Officials say government troops have cut off an escape route for the fighters and ‘victory will be announced soon’.
On the same day three years later, that mosque was captured by Iraqi military forces. Iraqi prime minister Haider al-Abadi used an electronic pulpit, Twitter, to celebrate the victory over the Islamic State of the Iraq and the Levant (ISIL, also known as ISIS).
While the date of the mosque’s capture is redolent with symbolism, the theatrics of the event cannot hide the anxieties and fear of the Iraqis and the international community that Abadi’s declaration is premature, as ISIL has not been completely eliminated in Mosul, or worse, might make a coordinated comeback in the city.
The Iraqi government’s military victory has now opened up a space for a political solution to reintegrate the city. How the Iraqi state manages this delicate process will ultimately determine ISIL’s ability to threaten the nation in the future.
After ISIL was expelled from Iraqi towns such as Tikrit, Falluja, and Ramadi over 2015 and 2016, the central government’s management of both reconstruction and resettlement of these urban centres has been ad hoc and lethargic, owing to a lack of funds and political will. The same can be said for the districts of Mosul freed from ISIL over the past couple of months. As Mosul reverts back to the central government’s control, it must be remembered that it was Baghdad’s governance of Mosul that led to the conditions that allowed ISIL to find fertile ground in this city in the first place. Reconstruction and resettlement will be the key factors for the citizens of Mosul in reconciling with the central government.
This issue is paramount as ISIL fighters are still holding out in Mosul districts and are likely to have sleeper cells in liberated areas of the city. Local cooperation will be needed in the face of these looming threats. Nonetheless, a lot has changed since 2014, when Mosul’s inhabitants either actively enabled or passively resigned themselves to ISIL’s presence.
Mosul's population has endured physical and emotional deprivation under ISIL rule and there is little chance that they will allow it to re-establish its authority over the city.
Not only was ISIL’s rule brutal over the past three years, but its destruction of the al-Nuri mosque and its iconic curved minaret, which gave Mosul its nickname “al-Hadba” (the hunchback), symbolically severed any chance of the group reasserting control over the city. With this act, ISIL tried to deprive the Iraqi government of the symbolic victory of capturing the mosque intact.
It also tried to send a message to Mosul residents. ISIL had destroyed Mosul’s pre-Islamic heritage in its museum and sites such as Nimrud before, but by destroying that mosque it signalled that Mosul inhabitants were not “true Muslims”. As a BBC reporter documented, when ISIL fighters withdrew from one Mosul neighbourhood, they told the local people, “You did not take care of the caliphate, so you do not deserve it”.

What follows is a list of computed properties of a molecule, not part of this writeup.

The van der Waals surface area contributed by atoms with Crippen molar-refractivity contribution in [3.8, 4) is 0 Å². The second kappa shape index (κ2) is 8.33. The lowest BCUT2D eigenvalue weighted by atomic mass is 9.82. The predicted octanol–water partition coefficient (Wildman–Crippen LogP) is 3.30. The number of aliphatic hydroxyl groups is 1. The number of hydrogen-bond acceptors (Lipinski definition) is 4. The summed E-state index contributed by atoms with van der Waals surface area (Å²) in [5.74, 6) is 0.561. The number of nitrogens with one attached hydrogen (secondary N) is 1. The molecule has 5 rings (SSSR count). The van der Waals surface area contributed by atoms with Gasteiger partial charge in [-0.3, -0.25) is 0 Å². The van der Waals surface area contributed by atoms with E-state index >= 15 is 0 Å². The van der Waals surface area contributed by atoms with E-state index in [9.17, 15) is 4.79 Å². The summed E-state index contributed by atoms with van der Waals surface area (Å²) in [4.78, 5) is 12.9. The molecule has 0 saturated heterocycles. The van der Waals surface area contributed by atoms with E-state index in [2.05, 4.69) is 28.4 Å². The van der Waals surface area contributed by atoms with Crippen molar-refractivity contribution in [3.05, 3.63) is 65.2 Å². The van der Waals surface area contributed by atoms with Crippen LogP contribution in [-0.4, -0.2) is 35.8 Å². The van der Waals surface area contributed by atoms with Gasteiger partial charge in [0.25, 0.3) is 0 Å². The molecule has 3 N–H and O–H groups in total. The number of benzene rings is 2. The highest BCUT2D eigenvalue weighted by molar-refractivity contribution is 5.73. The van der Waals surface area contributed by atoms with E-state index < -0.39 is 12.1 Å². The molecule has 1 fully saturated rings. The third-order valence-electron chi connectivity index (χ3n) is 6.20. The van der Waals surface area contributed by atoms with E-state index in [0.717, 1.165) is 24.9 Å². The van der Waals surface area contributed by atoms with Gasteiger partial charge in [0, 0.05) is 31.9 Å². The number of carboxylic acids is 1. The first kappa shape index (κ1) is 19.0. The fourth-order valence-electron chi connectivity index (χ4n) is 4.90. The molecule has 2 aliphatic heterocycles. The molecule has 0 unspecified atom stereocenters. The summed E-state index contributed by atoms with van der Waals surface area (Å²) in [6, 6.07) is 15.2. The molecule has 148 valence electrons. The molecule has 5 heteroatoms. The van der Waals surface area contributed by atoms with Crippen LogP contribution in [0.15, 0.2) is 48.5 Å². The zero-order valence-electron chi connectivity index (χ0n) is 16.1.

Mosul’s population has endured physical and emotional deprivation under ISIL’s rule and there is little chance that they will allow it to re-establish its authority over the city. However, Mosul’s traumatic past under ISIL does not translate into de facto support for the government in Baghdad. The question for Iraq’s future remains: how to establish its legitimacy among the alienated Arab Sunnis in this city, in addition to the greater Ninawa, Anbar and Salah al-Din provinces. The pace of reconstruction, resettlement, and political inclusion, on the municipal and national level will ultimately determine the peace.
On the national level the Iraqi government has yet to develop a compelling strategic narrative of how a political process can address the underlying conditions which led to the emergence of ISIL in the first place.
What the Iraqi government needs to do
At this juncture in Iraq’s post-2003 political development, it may be useful to see what lessons from other conflict zones can be applied to Mosul and other Iraqi areas formerly held by ISIL.
First, the Iraqi state has to articulate a plan that will guarantee the meaningful inclusion of marginalised groups, which include the Arab Sunnis in Mosul and Ninawa province, as well as its minorities, Christians and Yezidis.
Second, the state has to demonstrate beyond mere rhetoric how it will tackle structural inequalities, including corruption and the abuse of power of state security forces and paramilitary actors, in addition to the justice sector institutions. The potential for corruption among these sectors will only increase as reconstruction aid, both Iraqi and international, pours in.
Third, international aid can be made contingent on trust-building measures that foster social cohesion in Mosul and other formerly ISIL-held territories. Such measures include the establishment of grievance mechanisms that create spaces for dialogue between the communities in Mosul and the security sector. Given that it was the behaviour of the Iraqi security forces that alienated many of Mosul’s inhabitants before 2014, community policing programmes between locals of Mosul and security forces would foster social cohesion.
Alas, Iraqi national and regional politics are complicated and involve numerous actors, both foreign and domestic, that will only complicate achieving such an agenda. However, true victory in Mosul will not be measured in capturing a destroyed mosque, but long-term, sustainable strategies that might not be captured in a single tweet.
Ibrahim al-Marashi is an assistant professor at the Department of History, California State University, San Marcos. He is the co-author of Iraq’s Armed Forces: An Analytical History.
The views expressed in this article are the author’s own and do not necessarily reflect Al Jazeera’s editorial policy.